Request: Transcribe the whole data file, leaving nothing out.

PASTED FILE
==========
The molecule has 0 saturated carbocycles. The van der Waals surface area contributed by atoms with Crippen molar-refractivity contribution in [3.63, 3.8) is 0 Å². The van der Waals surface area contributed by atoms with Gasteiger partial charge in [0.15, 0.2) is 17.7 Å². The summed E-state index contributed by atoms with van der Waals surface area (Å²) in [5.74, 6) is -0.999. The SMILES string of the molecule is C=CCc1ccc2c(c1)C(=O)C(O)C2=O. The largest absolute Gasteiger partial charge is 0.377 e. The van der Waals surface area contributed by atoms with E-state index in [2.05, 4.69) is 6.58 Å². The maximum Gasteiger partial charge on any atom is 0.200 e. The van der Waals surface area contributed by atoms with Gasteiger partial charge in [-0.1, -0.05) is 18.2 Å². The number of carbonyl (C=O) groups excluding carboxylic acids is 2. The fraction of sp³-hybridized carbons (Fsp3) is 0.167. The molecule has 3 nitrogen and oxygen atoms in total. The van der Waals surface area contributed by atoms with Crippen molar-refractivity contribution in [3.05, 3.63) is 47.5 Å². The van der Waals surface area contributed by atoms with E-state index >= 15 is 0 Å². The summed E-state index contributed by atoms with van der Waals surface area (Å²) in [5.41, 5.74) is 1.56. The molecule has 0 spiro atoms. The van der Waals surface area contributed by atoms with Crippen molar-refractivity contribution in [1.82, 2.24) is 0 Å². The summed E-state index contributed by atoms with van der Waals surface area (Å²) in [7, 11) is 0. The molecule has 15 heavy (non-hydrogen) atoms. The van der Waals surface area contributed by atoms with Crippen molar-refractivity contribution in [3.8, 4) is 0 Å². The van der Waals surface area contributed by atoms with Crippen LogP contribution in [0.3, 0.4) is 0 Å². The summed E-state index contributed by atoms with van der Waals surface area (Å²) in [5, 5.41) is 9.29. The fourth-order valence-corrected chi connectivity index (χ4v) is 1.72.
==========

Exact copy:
The molecule has 0 saturated carbocycles. The van der Waals surface area contributed by atoms with Crippen molar-refractivity contribution in [3.63, 3.8) is 0 Å². The van der Waals surface area contributed by atoms with Gasteiger partial charge in [0.15, 0.2) is 17.7 Å². The summed E-state index contributed by atoms with van der Waals surface area (Å²) in [5.74, 6) is -0.999. The SMILES string of the molecule is C=CCc1ccc2c(c1)C(=O)C(O)C2=O. The largest absolute Gasteiger partial charge is 0.377 e. The van der Waals surface area contributed by atoms with E-state index in [2.05, 4.69) is 6.58 Å². The maximum Gasteiger partial charge on any atom is 0.200 e. The van der Waals surface area contributed by atoms with Gasteiger partial charge in [-0.1, -0.05) is 18.2 Å². The number of carbonyl (C=O) groups excluding carboxylic acids is 2. The fraction of sp³-hybridized carbons (Fsp3) is 0.167. The molecule has 3 nitrogen and oxygen atoms in total. The van der Waals surface area contributed by atoms with Crippen molar-refractivity contribution in [3.05, 3.63) is 47.5 Å². The van der Waals surface area contributed by atoms with E-state index >= 15 is 0 Å². The summed E-state index contributed by atoms with van der Waals surface area (Å²) in [5.41, 5.74) is 1.56. The molecule has 0 spiro atoms. The van der Waals surface area contributed by atoms with Crippen molar-refractivity contribution in [1.82, 2.24) is 0 Å². The summed E-state index contributed by atoms with van der Waals surface area (Å²) in [7, 11) is 0. The molecule has 15 heavy (non-hydrogen) atoms. The van der Waals surface area contributed by atoms with Crippen molar-refractivity contribution in [3.8, 4) is 0 Å². The van der Waals surface area contributed by atoms with Crippen LogP contribution in [0.3, 0.4) is 0 Å². The summed E-state index contributed by atoms with van der Waals surface area (Å²) in [5, 5.41) is 9.29. The fourth-order valence-corrected chi connectivity index (χ4v) is 1.72.